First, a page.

What Article 4 of the U.S. Constitution Means

How States Get Along With Each Other and the Federal Government's Role

Constitutional Convention
Scene at the Signing of the Constitution of the United States. U.S. Government

Article IV of the U.S. Constitution is a relatively uncontroversial section that establishes the relationship between states and their disparate laws. It also details the mechanism by which new states are permitted to enter the nation and the federal government's obligation to maintain law and order in the event of an "invasion" or other breakdown of a peaceful union.

There are four subsections to Article IV of the U.S. Constitution, which was signed in convention on Sept. 17, 1787, and ratified by the states on June 21, 1788. 

Subsection I: Full Faith and Credit

Summary: This subsection establishes that states are required to recognize the laws passed by other states and accept certain records such as drivers' licenses. It also requires states to enforce the rights of citizens from other states. 

"In early America — a time before copy machines, when nothing moved faster than a horse — courts rarely knew which handwritten document was actually another state’s statute, or which half-illegible wax seal actually belonged to some county court many weeks’ travel away. To avoid conflict, Article IV of the Articles of Confederation said that each state’s documents should get 'Full Faith and Credit' elsewhere," wrote Stephen E. Sachs, a Duke University Law School professor.

The section states:

"Full Faith and Credit shall be given in each State to the public Acts, Records, and judicial Proceedings of every other State. And the Congress may by general Laws prescribe the Manner in which such Acts, Records and Proceedings shall be proved, and the Effect thereof."

Subsection II: Privileges and Immunities

This subsection requires that each state must treat citizens of any state equally. U.S. Supreme Court Justice Samuel F. Miller in 1873 wrote that the sole purpose of this subsection was to "declare to the several States that whatever those rights, as you grant or establish them to your own citizens, or as you limit or qualify, or impose restrictions on their exercise, the same, neither more nor less, shall be the measure of the rights of citizens of other States within your jurisdiction."

The second statement requires states to which fugitives flee to return them to the state demanding custody.

The subsection states:

"The Citizens of each State shall be entitled to all Privileges and Immunities of Citizens in the several States.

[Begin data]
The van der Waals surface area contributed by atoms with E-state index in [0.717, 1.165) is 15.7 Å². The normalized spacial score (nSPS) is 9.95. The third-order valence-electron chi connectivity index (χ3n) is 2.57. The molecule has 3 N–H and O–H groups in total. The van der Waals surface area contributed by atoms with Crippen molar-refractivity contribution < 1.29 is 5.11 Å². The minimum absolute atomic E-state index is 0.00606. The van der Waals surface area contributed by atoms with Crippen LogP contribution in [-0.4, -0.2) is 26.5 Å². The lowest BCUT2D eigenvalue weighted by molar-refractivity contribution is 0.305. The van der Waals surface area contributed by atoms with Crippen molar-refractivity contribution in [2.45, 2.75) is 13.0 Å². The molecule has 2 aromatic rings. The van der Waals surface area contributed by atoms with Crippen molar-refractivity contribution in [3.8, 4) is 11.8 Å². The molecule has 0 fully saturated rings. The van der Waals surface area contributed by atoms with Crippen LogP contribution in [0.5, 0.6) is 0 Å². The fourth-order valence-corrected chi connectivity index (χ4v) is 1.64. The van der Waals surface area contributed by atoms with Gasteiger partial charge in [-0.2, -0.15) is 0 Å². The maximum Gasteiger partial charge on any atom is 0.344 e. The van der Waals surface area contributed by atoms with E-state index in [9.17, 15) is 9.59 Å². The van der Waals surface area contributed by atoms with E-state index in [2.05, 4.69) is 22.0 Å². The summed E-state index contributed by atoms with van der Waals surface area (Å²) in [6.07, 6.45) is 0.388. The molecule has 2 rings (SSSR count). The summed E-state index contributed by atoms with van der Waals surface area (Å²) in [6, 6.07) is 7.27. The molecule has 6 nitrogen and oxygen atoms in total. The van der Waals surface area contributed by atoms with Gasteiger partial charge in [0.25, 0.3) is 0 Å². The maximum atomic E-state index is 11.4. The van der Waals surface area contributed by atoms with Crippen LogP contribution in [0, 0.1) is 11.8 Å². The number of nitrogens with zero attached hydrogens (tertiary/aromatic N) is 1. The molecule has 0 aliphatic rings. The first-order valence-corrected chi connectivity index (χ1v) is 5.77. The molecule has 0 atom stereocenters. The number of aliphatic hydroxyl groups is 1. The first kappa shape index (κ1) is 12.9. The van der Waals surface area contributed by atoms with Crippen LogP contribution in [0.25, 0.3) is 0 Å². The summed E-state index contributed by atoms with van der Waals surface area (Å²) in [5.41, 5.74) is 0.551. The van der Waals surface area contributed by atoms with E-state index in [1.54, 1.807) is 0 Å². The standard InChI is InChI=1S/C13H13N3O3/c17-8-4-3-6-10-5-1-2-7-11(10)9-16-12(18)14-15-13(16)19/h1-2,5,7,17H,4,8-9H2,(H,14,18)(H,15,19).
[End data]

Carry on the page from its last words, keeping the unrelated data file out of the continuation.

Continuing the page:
"A Person charged in any State with Treason, Felony, or other Crime, who shall flee from Justice, and be found in another State, shall on Demand of the executive Authority of the State from which he fled, be delivered up, to be removed to the State having Jurisdiction of the Crime."

A portion of this section was made obsolete by the 13th Amendment, which abolished enslavement in the U.S. The provision stricken from Section II prohibited free states from protecting enslaved people, described as persons "held to Service or Labour," who freed themselves from their enslavers. The obsolete provision directed those enslaved people to "be delivered up on Claim of the Party to whom such Service or Labour may be due."

Subsection III: New States

This subsection allows Congress to admit new states into the union. It also allows for the creation of a new state from parts of an existing state. "New states may be formed out of an existing state provided all parties consent: the new state, the existing state, and the Congress," wrote Cleveland-Marshall College of Law professor David F. Forte. "In that way, Kentucky, Tennessee, Maine, West Virginia, and arguably Vermont came into the Union."

The section states:

"New States may be admitted by the Congress into this Union; but no new State shall be formed or erected within the Jurisdiction of any other State; nor any State be formed by the Junction of two or more States, or Parts of States, without the Consent of the Legislatures of the States concerned as well as of the Congress.
"The Congress shall have Power to dispose of and make all needful Rules and Regulations respecting the Territory or other Property belonging to the United States; and nothing in this Constitution shall be so construed as to Prejudice any Claims of the United States, or of any particular State."

Subsection IV: Republican Form of Government

Summary: This subsection allows presidents to send federal law enforcement officials into states to maintain law and order. It also promises a republican form of government.

"The Founders believed that for government to be republican, political decisions had to be made by a majority (or in some cases, a plurality) of voting citizens. The citizenry might act either directly or through elected representatives. Either way, republican government was government accountable to the citizenry," wrote Robert G. Natelson, a senior fellow in constitutional jurisprudence for the Independence Institute.

The section states:

"The United States shall guarantee to every State in this Union a Republican Form of Government, and shall protect each of them against Invasion; and on Application of the Legislature, or of the Executive (when the Legislature cannot be convened) against domestic Violence."


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Murse, Tom. "What Article 4 of the U.S. Constitution Means." ThoughtCo, Sep. 16, 2020, thoughtco.com/article-iv-constitution-4159588. Murse, Tom. (2020, September 16). What Article 4 of the U.S. Constitution Means. Retrieved from https://www.thoughtco.com/article-iv-constitution-4159588 Murse, Tom. "What Article 4 of the U.S. Constitution Means." ThoughtCo. https://www.thoughtco.com/article-iv-constitution-4159588 (accessed December 5, 2022).